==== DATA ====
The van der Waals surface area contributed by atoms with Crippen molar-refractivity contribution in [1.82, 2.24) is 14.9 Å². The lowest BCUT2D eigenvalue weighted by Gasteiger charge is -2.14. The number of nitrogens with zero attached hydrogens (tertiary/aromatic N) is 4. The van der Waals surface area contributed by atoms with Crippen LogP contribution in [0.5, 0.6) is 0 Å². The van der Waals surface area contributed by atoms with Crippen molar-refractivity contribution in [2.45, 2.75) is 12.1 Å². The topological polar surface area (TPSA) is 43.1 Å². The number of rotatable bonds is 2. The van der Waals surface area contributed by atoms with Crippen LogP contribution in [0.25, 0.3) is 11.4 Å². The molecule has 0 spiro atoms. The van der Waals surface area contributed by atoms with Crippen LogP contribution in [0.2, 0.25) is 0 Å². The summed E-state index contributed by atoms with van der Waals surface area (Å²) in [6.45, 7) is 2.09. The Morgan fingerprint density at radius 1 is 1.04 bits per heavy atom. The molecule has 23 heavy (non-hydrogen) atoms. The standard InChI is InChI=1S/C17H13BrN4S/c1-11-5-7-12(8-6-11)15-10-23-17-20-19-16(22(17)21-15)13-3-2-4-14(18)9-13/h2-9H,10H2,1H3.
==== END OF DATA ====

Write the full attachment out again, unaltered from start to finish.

The van der Waals surface area contributed by atoms with Crippen molar-refractivity contribution in [1.82, 2.24) is 14.9 Å². The lowest BCUT2D eigenvalue weighted by Gasteiger charge is -2.14. The number of nitrogens with zero attached hydrogens (tertiary/aromatic N) is 4. The van der Waals surface area contributed by atoms with Crippen LogP contribution in [0.5, 0.6) is 0 Å². The van der Waals surface area contributed by atoms with Crippen molar-refractivity contribution in [2.45, 2.75) is 12.1 Å². The topological polar surface area (TPSA) is 43.1 Å². The number of rotatable bonds is 2. The van der Waals surface area contributed by atoms with Crippen LogP contribution in [0.25, 0.3) is 11.4 Å². The molecule has 0 spiro atoms. The van der Waals surface area contributed by atoms with Crippen LogP contribution in [0.2, 0.25) is 0 Å². The summed E-state index contributed by atoms with van der Waals surface area (Å²) in [6.45, 7) is 2.09. The Morgan fingerprint density at radius 1 is 1.04 bits per heavy atom. The molecule has 23 heavy (non-hydrogen) atoms. The standard InChI is InChI=1S/C17H13BrN4S/c1-11-5-7-12(8-6-11)15-10-23-17-20-19-16(22(17)21-15)13-3-2-4-14(18)9-13/h2-9H,10H2,1H3.